Garner’s rapport falters at times with old hands in the press box. She is mocked by one of them for weeping at the sight of Farquharson’s “ravaged, beseeching” face as Gambino finishes her evidence and stumbles out of the first trial. Garner wonders why this journalist could not hold her fire in the face of what they had both witnessed: “two broken people grieving together for their lost children, in an abyss of suffering where notions of guilt and innocence have no purchase”.

Farquharson mowed lawns, washed windows and had three children with a good woman who did all the heavy lifting in the marriage. “If I didn’t do a lot of what I did in our relationship,” Gambino tells the court, “there wouldn’t be much done.” What passion there was died and she asked him to move out. He left her the good car. The kids visited him every other weekend. She took back her maiden name and found a new man: the contractor who had poured the slab for the house she was still trying to complete. This provokes a few lines of pure Garner:

Having recently watched a bunch of blokes pour a concrete slab in my own backyard, I was equipped to imagine the effect of this sight on a young woman in Cindy Farquharson’s stifling situation. A concrete pour is a dramatic process. It demands skill, speed, strength, and the confident handling of machinery; and it is so intensely, symbolically masculine that every woman and boy in the vicinity is drawn to it in excited respect.

Only ten months separated Farquharson’s exile from home and the fatal night on the Princes Highway. Gambino saw her former husband become a better father once he had the boys on his own. The rough and tumble stopped. He started calling them by their first names rather than jokey nicknames. That he loved his children was a given. She never doubted it. But now he came to know and love them more deeply. “Since when,” Garner asks, “has loving someone meant you would never want to kill them?”

On Father’s Day, Farquharson is driving the kids home in the early evening. It’s dark. After the old Commodore crosses a railway overpass, it veers to the right, bursts through a fence, crosses a paddock, clips a tree and sinks out of sight into an old quarry. Only Farquharson emerges. Wet, oddly composed, he flags down two passers-by and talks of having had a coughing fit and coming to in the water.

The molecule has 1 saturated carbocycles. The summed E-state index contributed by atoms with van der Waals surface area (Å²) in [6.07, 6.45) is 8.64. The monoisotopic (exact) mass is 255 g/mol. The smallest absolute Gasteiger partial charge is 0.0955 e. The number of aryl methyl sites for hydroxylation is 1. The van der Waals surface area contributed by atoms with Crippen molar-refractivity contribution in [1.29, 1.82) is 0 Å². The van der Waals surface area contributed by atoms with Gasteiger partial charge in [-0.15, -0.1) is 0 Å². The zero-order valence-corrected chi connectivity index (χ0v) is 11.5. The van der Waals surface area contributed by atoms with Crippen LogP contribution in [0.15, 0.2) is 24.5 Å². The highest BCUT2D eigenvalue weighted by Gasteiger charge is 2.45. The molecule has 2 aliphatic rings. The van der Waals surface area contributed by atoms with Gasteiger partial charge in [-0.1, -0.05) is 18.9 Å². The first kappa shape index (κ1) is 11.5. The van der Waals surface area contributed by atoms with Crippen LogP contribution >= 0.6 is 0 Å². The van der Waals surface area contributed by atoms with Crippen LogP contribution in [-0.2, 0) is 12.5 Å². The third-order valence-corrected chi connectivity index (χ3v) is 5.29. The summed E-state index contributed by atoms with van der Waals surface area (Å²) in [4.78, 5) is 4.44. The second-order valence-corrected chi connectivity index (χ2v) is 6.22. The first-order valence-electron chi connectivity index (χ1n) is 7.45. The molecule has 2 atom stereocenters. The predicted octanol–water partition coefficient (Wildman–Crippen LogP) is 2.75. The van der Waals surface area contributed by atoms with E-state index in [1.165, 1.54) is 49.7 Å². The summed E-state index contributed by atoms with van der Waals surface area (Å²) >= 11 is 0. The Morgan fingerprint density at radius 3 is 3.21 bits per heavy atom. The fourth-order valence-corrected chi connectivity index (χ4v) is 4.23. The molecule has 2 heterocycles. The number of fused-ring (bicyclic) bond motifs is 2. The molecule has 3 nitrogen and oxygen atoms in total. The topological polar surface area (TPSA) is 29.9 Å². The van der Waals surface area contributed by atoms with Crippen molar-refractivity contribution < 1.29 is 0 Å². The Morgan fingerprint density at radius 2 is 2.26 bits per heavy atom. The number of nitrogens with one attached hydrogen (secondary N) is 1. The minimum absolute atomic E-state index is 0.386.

That 50-metre journey of a few seconds and the rare condition known as cough syncope are picked over by lawyers for weeks at Farquharson’s trials. Garner takes their work seriously. She weighs the evidence scrupulously. We are not let off lightly. And she wins my undying admiration for facing what few journalists will ever dare admit in print: for days at a time, trials can be utterly tedious.

“As the hours and days ground on, the air in the court became a jelly of confusion and boredom,” she writes. The jury members fight sleep. So does she. It comes to her that the tedium is not an accident but rather a lawyer’s tactic deliberately deployed to sow confusion. Nothing does that so well as cross-examination on material that is “fiddly, maniacally detailed, and catastrophically lacking in narrative”. But always those moments come when the trial snaps into focus and the court is thrust “back into excruciating realms of human behaviour, where reason fights to gain a purchase, and everyone feels entitled to an opinion”.

Farquharson’s first conviction, in October 2007, is set aside because the judge mishandles the evidence of one of the witnesses. By the time of the second trial, in May 2010, Gambino has changed her mind: she now believes her former husband meant to kill their children. The centre of the drama shifts. This time Farquharson gives evidence in his own defence. It’s a catastrophe Garner captures in heartbreaking detail. He goes down again.

Garner is the tough and loving schoolmarm of Australian writing. Bad behaviour has always been her subject, from Monkey Grip all the way to This House of Grief. She doesn’t celebrate Farquharson’s fate as a triumph. In the crimes and misdemeanours we commit against one another, she has always found clues to being human. That’s so even here. This stumpy bloke with a harsh haircut disappearing into the cells for the last time is still one of us.

Has she explained his crime? She comes as close as humanly possible. The reasons she finds for this man turning right towards that paddock and heading for the water are compelling. I’m not going to give the game away, except to say that This House of Grief is an unflinching attack on what this wise woman calls the “sentimental fantasy of love as a condition of simple benevolence, a tranquil, sunlit region in which we are safe from our own destructive urges”.

David Marr

David Marr is a writer and journalist. He is the author of the award-winning Patrick White: A Life, Quarterly Essay 38, ‘Power Trip’, and co-author of Dark Victory. He has been a reporter with Four Corners and the host of Media Watch.